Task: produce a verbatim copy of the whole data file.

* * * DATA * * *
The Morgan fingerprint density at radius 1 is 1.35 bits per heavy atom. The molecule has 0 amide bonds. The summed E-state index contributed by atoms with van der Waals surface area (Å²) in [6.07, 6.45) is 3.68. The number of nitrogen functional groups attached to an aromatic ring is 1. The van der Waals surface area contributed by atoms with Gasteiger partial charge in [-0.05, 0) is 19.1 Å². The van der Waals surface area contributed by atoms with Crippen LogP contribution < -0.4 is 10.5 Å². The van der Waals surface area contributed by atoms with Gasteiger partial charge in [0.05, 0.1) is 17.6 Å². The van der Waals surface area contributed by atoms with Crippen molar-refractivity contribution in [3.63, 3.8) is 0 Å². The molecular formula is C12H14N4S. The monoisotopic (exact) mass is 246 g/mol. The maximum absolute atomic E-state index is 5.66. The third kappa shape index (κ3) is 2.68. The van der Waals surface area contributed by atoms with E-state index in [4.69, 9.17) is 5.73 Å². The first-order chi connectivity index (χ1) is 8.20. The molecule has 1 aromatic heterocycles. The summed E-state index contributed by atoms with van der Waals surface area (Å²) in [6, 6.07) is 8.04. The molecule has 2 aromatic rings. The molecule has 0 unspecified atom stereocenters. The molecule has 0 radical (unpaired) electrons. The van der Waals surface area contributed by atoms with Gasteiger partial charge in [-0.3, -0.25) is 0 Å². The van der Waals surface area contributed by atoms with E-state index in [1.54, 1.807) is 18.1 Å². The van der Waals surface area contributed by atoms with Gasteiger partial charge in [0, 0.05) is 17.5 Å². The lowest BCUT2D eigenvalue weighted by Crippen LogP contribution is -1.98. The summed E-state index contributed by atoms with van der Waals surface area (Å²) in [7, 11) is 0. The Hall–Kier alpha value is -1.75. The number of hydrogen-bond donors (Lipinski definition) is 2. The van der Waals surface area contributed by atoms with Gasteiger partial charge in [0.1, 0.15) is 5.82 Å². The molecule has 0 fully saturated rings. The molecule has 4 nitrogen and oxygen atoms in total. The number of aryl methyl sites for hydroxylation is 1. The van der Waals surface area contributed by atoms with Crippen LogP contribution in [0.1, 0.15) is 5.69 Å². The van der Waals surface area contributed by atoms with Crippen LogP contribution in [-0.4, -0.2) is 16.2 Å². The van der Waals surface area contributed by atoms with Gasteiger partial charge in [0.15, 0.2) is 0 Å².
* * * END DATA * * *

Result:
The Morgan fingerprint density at radius 1 is 1.35 bits per heavy atom. The molecule has 0 amide bonds. The summed E-state index contributed by atoms with van der Waals surface area (Å²) in [6.07, 6.45) is 3.68. The number of nitrogen functional groups attached to an aromatic ring is 1. The van der Waals surface area contributed by atoms with Gasteiger partial charge in [-0.05, 0) is 19.1 Å². The van der Waals surface area contributed by atoms with Crippen LogP contribution < -0.4 is 10.5 Å². The van der Waals surface area contributed by atoms with Gasteiger partial charge in [0.05, 0.1) is 17.6 Å². The van der Waals surface area contributed by atoms with Crippen molar-refractivity contribution in [3.63, 3.8) is 0 Å². The molecular formula is C12H14N4S. The monoisotopic (exact) mass is 246 g/mol. The maximum absolute atomic E-state index is 5.66. The third kappa shape index (κ3) is 2.68. The van der Waals surface area contributed by atoms with E-state index in [4.69, 9.17) is 5.73 Å². The first-order chi connectivity index (χ1) is 8.20. The molecule has 1 aromatic heterocycles. The summed E-state index contributed by atoms with van der Waals surface area (Å²) in [6, 6.07) is 8.04. The molecule has 2 aromatic rings. The molecule has 0 unspecified atom stereocenters. The molecule has 0 radical (unpaired) electrons. The van der Waals surface area contributed by atoms with Gasteiger partial charge in [-0.3, -0.25) is 0 Å². The van der Waals surface area contributed by atoms with E-state index in [1.54, 1.807) is 18.1 Å². The van der Waals surface area contributed by atoms with Gasteiger partial charge in [0, 0.05) is 17.5 Å². The lowest BCUT2D eigenvalue weighted by Crippen LogP contribution is -1.98. The summed E-state index contributed by atoms with van der Waals surface area (Å²) in [7, 11) is 0. The Hall–Kier alpha value is -1.75. The number of hydrogen-bond donors (Lipinski definition) is 2. The van der Waals surface area contributed by atoms with Gasteiger partial charge in [0.1, 0.15) is 5.82 Å². The molecule has 0 fully saturated rings. The molecule has 4 nitrogen and oxygen atoms in total. The number of aryl methyl sites for hydroxylation is 1. The van der Waals surface area contributed by atoms with Crippen LogP contribution in [0.1, 0.15) is 5.69 Å². The van der Waals surface area contributed by atoms with Crippen LogP contribution in [-0.4, -0.2) is 16.2 Å². The van der Waals surface area contributed by atoms with Gasteiger partial charge in [0.15, 0.2) is 0 Å².